Aber Falls make an excellent family winter walk. It’s two miles up a buggy-friendly track signposted from the bridge in Abergwyngregyn. The falls are a fine sight in spate or frozen. With older children you can return through the spooky forest, or cross the stream and follow the track on to the other side of the valley. Look out for wild horses as you climb high above the coast for views to Anglesey. Drop steeply to the village and the Old Mill Cafe for tea and Welsh cakes. Bendigedig (Welsh for brilliant)!

Hall Walk, Polruan, Cornwall

Take the ferry to Bodinnick from Fowey, then amble through the woods above the creeks towards Polruan. Through winter-bare trees you glimpse boats, herons, jetties and houses with lush gardens. At Polruan, enjoy the busy-ness of boats, eat a hot pasty, or warm up in the Lugger Inn , then take the ferry across the harbour, back to Fowey.






On Christmas Eve, as most of the population are preparing for Christmas, firefighters will be on picket lines up and down the country, with another strike planned for New Year’s Eve.

It might seem odd to the public that firefighters are striking on such significant dates, but the Coalition Government has been doggedly refusing to negotiate throughout the dispute. In contrast, the Scottish government has shown some willingness to compromise and meet the firefighters’ demands part-way.

Speaking with firefighters about their job, about their reluctant industrial action and about the feasibility of them working until 60, you can’t help but be struck by their sense of commitment to the community they serve. Firefighters need to be fit to do their job. In London, with the recent theatre collapse, we have seen how reliant we are on this commitment and physical fitness when we need it.

The Government knows this. Their own review found that two-thirds of firefighters would not be capable of doing the job at 60. They should acknowledge this and recognise that firefighters should not be forced to potentially lose a significant part of their pension if they are not fit enough to serve in their jobs after the age of 55.

With the Government failing to meet for substantive talks, at Monday’s London Fire Authority meeting we agreed to take a cross-party delegation to see the Fire Minister, Brandon Lewis MP, to discuss the resolution of the dispute and the financial cost to the London Fire Brigade. This dispute is being caused by national government, but the costs are being picked up by us at a local level.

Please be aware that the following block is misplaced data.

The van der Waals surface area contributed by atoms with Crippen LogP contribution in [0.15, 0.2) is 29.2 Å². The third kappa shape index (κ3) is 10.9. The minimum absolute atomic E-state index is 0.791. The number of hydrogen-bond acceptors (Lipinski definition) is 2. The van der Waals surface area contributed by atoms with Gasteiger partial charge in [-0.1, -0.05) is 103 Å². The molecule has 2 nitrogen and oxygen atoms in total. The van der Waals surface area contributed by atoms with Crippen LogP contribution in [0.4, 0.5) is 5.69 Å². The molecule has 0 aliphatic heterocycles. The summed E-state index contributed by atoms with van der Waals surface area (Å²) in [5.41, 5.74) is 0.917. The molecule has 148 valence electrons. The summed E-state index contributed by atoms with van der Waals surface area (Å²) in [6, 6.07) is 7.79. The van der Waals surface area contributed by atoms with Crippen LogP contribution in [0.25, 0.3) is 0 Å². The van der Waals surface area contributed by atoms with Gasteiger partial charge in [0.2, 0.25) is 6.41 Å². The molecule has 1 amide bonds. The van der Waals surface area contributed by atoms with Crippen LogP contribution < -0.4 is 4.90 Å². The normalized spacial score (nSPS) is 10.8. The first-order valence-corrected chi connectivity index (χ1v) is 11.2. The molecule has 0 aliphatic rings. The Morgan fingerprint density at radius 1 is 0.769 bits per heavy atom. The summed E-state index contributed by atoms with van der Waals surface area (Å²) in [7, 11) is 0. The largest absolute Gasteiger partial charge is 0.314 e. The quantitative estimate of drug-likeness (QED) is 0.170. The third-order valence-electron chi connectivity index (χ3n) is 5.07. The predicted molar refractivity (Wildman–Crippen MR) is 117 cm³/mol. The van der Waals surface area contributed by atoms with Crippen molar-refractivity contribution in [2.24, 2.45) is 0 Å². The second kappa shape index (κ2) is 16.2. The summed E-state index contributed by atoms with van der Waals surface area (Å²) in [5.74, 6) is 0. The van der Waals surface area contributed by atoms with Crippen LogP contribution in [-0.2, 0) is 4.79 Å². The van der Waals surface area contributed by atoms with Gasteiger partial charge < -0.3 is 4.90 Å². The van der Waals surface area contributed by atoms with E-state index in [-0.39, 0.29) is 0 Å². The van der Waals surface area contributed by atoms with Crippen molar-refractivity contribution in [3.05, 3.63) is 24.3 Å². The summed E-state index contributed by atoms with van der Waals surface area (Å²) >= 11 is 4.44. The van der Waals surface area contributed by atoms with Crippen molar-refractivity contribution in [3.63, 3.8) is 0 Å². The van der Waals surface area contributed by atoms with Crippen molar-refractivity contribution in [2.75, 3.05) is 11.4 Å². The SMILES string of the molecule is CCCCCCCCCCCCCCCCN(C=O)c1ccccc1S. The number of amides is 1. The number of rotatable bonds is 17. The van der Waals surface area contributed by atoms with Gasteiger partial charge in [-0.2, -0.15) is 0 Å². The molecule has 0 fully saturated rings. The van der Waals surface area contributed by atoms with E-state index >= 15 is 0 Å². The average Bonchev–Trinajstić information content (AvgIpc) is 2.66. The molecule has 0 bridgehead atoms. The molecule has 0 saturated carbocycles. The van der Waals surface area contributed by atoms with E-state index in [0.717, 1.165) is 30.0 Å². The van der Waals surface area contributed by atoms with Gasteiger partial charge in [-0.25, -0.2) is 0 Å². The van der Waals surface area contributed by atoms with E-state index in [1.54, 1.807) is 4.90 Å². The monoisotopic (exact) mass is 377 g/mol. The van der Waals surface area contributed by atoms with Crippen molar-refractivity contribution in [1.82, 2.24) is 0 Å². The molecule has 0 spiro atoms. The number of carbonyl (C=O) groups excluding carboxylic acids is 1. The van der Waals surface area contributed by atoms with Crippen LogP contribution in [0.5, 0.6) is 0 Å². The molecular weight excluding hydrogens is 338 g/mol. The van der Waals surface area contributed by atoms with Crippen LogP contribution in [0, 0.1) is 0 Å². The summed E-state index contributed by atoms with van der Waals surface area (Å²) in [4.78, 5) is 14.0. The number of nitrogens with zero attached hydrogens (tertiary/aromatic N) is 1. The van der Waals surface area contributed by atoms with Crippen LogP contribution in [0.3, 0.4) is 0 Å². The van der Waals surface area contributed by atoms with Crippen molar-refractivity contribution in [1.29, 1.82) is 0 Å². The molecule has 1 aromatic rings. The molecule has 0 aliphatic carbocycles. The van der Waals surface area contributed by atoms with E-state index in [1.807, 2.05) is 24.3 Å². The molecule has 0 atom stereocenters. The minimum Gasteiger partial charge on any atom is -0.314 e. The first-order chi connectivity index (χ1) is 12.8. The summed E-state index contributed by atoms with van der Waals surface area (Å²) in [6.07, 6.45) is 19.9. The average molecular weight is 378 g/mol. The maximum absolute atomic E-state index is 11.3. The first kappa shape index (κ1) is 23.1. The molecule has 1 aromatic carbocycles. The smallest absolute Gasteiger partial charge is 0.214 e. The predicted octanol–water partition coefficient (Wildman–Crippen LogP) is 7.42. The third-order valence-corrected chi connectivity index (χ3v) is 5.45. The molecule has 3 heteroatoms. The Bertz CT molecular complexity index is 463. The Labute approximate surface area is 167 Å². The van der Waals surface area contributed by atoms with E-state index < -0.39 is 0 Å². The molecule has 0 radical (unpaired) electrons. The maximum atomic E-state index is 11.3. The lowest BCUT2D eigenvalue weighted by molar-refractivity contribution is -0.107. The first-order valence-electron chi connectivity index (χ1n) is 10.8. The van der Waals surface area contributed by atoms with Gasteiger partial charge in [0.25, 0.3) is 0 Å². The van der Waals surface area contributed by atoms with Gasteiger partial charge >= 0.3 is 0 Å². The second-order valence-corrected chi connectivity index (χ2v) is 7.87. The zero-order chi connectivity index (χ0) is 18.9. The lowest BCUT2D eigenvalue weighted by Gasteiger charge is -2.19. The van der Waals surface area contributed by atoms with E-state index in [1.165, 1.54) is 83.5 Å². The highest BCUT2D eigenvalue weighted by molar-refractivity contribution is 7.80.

It is time the Government listened and negotiated in good faith.

Fiona Twycross AM, Leader Labour Group , London Assembly London SE1

Will arms makers help the syrians?

In 1961, at the end of his second term, President Dwight Eisenhower warned: “In the councils of government, we must guard against the acquisition of unwarranted influence, whether sought or unsought, by the military industrial complex.” Of all statesmen he was surely the best informed in this area.

After the disaster of Iraq, and indeed Libya, the US and UK have wisely resisted the temptation to pour arms into Syria. There are already far too many weapons in that country. I would like to suggest that the arms manufacturers donate some of their ill-gotten gains for the welfare of Syrian refugees.

As an unthinking young man I joined the RAF, where I learnt to fly and, as a V bomber captain, possibly drop a nuclear weapon on USSR. I am grateful that this military training helped me to get a good peaceful job flying as an airline pilot.

As an indirect beneficiary of the military industrial complex, I have asked that my Christmas present from my wife be a donation to Unicef’s appeal for Syria. I am glad the UK Government is currently doubling such individual donations.

Michael Melville, Northwich, Cheshire

Of course the NHS must be open all hours

Of course the NHS should operate uniformly 24/7 for unscheduled care, as Sir Bruce Keogh has proposed (report, 16 December). Scheduled care could usefully be distributed over seven days of normal daytime hours too, obviating the need for midnight out-patient appointments for day-time workers.

The clinical staff – all functions – need the full spread of support services to run continuously. That means sterile supplies, pharmacy, imaging, blood product supplies, catering, laboratories, transport, portering, laundry and management – even them.

We know it can be done because it used to be done. When I was a houseman  in the late 1970s, on a 104- hours-per-week contract, I had access to freshly cooked meals at any hour of the night and a decent quiet room in which to rest if the opportunity arose – as  did those providing the support services.

Steve Ford, Haydon Bridge, Northumberland

Belated justice for Stephen Ward

Whether Geoffrey Robertson QC’s book on Stephen Ward will enhance the fortunes of Andrew Lloyd Webber’s musical on the same subject, or vice versa, is intriguing but irrelevant. What matters  is that the combined  force of two high-powered takes on the disgraced osteopath, unveiled simultaneously, may lead  to a retrial of his case.

Geoffrey Robertson, no stranger to miscarriages of justice, makes an unassailable argument for a re-hearing, citing the “moral panic” induced by the Profumo affair, which focused on a viciously demonised Ward and led ultimately to his suicide.